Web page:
Please explain the difference between these fractions w/ radical

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  • #1
opus
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Homework Statement


For the solution to a given problem, in the second to last step I had:
##-\frac{\sqrt 6}{4} + \frac{\sqrt 2}{4}##

I stated next that the solution was ##-\frac{\sqrt{6}+\sqrt{2}}{4}##

I was told this was incorrect and that the correct solution is ##\frac{-\sqrt{6}+\sqrt{2}}{4}##



Homework Equations




The Attempt at a Solution


Could someone explain this error to me? Is it not true that ##-\frac{a}{b}=\frac{-a}{b}=\frac{a}{-b}##?
Or is this case different because I have an expression on the top, not just a single variable?
 

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  • #3
ehild
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Homework Statement


For the solution to a given problem, in the second to last step I had:
##-\frac{\sqrt 6}{4} + \frac{\sqrt 2}{4}##

I stated next that the solution was ##-\frac{\sqrt{6}+\sqrt{2}}{4}##

I was told this was incorrect and that the correct solution is ##\frac{-\sqrt{6}+\sqrt{2}}{4}##



Homework Equations




The Attempt at a Solution


Could someone explain this error to me? Is it not true that ##-\frac{a}{b}=\frac{-a}{b}=\frac{a}{-b}##?
##-\frac{a}{b}=\frac{-a}{b}## is true. So ##-\frac{\sqrt 6}{4} =\frac{-\sqrt 6}{4}##and ##\frac{-\sqrt 6}{4}+\frac{\sqrt2}{4}=\frac{-\sqrt 6+\sqrt2}{4}##
 
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  • #4
Ray Vickson
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Homework Statement


For the solution to a given problem, in the second to last step I had:
##-\frac{\sqrt 6}{4} + \frac{\sqrt 2}{4}##

I stated next that the solution was ##-\frac{\sqrt{6}+\sqrt{2}}{4}##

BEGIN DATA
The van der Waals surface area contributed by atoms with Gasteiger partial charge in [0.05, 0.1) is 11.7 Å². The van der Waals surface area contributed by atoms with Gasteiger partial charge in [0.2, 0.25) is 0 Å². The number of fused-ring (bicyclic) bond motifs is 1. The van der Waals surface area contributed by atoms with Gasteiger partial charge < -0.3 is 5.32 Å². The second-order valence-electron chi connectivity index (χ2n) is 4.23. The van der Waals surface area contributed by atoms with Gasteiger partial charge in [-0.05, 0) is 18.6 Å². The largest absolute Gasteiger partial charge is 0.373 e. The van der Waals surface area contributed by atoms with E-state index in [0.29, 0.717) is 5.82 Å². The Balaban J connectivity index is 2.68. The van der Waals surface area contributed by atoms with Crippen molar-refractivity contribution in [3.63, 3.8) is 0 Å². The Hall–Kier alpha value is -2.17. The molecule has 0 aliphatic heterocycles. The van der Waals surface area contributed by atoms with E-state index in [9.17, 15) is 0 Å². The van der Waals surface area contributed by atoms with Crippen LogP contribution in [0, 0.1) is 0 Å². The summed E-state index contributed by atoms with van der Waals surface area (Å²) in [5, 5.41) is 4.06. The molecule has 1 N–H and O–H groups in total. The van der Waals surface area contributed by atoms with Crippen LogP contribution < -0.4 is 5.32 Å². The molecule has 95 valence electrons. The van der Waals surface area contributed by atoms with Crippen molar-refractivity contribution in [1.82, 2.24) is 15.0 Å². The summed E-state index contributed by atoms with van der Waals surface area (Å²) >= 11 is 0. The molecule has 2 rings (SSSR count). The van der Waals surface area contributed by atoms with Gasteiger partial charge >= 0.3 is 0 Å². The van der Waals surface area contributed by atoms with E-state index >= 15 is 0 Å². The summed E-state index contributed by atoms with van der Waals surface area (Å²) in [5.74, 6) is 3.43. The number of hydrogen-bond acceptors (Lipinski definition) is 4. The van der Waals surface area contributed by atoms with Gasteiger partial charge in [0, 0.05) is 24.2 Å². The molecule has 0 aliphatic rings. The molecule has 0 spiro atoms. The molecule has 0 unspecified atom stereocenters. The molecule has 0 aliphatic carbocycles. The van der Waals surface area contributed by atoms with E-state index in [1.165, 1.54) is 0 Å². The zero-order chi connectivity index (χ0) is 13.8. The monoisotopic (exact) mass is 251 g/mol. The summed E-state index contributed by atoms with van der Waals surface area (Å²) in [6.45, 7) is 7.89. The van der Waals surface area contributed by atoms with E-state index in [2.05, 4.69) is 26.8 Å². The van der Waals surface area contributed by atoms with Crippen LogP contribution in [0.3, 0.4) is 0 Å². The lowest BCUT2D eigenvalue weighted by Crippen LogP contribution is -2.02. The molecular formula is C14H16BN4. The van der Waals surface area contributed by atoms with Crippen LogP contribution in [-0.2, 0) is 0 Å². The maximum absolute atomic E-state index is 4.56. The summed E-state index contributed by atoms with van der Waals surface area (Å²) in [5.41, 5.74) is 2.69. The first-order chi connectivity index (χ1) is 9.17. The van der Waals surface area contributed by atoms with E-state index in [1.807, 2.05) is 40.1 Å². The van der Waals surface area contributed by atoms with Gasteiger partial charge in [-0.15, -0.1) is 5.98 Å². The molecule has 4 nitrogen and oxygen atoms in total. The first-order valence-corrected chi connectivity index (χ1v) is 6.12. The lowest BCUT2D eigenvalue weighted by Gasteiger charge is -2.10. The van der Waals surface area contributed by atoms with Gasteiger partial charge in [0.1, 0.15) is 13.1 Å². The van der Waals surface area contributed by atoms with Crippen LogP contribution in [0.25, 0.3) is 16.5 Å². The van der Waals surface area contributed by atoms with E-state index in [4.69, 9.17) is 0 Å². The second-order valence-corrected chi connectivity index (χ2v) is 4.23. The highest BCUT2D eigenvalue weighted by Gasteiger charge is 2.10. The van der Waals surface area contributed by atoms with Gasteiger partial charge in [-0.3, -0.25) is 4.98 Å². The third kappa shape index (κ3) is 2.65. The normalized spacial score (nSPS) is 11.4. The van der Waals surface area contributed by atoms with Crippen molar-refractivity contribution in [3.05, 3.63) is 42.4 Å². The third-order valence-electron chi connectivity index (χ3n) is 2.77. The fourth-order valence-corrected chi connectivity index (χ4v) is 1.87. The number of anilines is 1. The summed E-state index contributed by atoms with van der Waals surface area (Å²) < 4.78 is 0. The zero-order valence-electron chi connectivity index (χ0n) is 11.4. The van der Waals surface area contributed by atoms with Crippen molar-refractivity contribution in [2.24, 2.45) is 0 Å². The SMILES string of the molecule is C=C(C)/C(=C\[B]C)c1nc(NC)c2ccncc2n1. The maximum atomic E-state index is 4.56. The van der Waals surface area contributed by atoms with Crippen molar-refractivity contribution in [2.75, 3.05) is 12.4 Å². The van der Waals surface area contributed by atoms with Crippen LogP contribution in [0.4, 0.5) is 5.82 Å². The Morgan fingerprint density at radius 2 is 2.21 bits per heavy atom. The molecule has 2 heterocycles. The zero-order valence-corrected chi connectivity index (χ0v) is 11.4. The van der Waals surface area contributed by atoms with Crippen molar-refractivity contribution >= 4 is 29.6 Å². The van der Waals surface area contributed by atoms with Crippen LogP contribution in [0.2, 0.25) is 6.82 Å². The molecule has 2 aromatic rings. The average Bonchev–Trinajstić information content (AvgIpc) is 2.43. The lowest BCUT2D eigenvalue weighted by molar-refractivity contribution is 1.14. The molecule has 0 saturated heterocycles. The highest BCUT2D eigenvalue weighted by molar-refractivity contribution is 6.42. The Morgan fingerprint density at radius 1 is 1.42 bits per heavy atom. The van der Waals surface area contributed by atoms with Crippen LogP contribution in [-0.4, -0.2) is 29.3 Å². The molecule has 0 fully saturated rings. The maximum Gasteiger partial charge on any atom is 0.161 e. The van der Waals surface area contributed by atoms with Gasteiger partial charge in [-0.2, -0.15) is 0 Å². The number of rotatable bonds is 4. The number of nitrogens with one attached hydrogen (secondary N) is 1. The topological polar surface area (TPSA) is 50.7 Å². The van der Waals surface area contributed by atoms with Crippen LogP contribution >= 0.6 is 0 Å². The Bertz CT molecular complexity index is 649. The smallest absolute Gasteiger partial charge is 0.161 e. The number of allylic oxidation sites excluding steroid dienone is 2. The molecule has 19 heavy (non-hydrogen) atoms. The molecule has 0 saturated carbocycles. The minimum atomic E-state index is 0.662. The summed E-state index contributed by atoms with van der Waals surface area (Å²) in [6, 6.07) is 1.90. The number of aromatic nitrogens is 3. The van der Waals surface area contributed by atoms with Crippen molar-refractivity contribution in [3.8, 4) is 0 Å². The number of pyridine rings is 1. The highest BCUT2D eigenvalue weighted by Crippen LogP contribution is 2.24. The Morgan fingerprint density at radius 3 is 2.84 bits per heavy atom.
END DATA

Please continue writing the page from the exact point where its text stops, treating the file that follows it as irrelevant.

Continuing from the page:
I was told this was incorrect and that the correct solution is ##\frac{-\sqrt{6}+\sqrt{2}}{4}##



Homework Equations




The Attempt at a Solution


Could someone explain this error to me? Is it not true that ##-\frac{a}{b}=\frac{-a}{b}=\frac{a}{-b}##?
Or is this case different because I have an expression on the top, not just a single variable?
You are guilty of sloppy use (or non-use) of parentheses:
$$-\frac{a}{b} + \frac{c}{b} $$
means that you subtract the fraction ##\frac{a}{b}## from the fraction ##\frac{c}{b}##, and since they have the same denominator, you can combine the numerators as ##c-a##. That is, you get
$$\frac{c-a}{b},$$
which can be written as $$\frac{-a + c}{b}.$$
If you write
$$-\frac{a+c}{b}$$
that means $$- \left( \frac{a+c}{b} \right),$$
which was not what you started with.

Remember the priority order of mathematical operations: reading from left to right, parentheses have precedence over everything, then powers have precedence over multiplication or division, and these have precedence over addition and subtraction. Therefore, when we parse the expression ##-\frac{a}{b} + \frac{c}{b}##, we do "##-##" first, then ##a/b## then "##+##", then ##\frac{c}{b}##. In other words, had we used parentheses we would have had ##(- \frac{a}{b}) + (\frac{c}{b})##.
 
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  • #5
opus
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Ahh I see. So by pulling that negative all the way out front, I negated the entire expression which is not equal to what I had. The negative needed to stay with the ##\sqrt 6##
 
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  • #6
Ray Vickson
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Ahh I see. So by pulling that negative all the way out front, I negated the entire expression which is not equal to what I had. The negative needed to stay with the ##\sqrt 6##
Yes, exactly, because in ##-\frac{a+c}{b}## the division has prioity over the first "##-##", so first we do the fraction, then we change its sign.

See, eg.,
http://www.purplemath.com/modules/orderops.htm
or
https://en.wikipedia.org/wiki/Order_of_operations
for rules about reading/writing mathematical expressions.
 
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  • #7
opus
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Excellent, thanks guys.
 
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  • #8
FactChecker
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Ahh I see. So by pulling that negative all the way out front, I negated the entire expression which is not equal to what I had. The negative needed to stay with the ##\sqrt 6##
Yes. If you still want to put a negative in front of the entire thing, you can put another '-' in front of the ##\sqrt 2##. That would give it a "double negative" and so leave it positive. ##-\frac {\sqrt 6} 4 + \frac {\sqrt 2} 4 = - \frac { \sqrt 6 - \sqrt 2 } 4 ##
 
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  • #9
opus
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Thank you!
 

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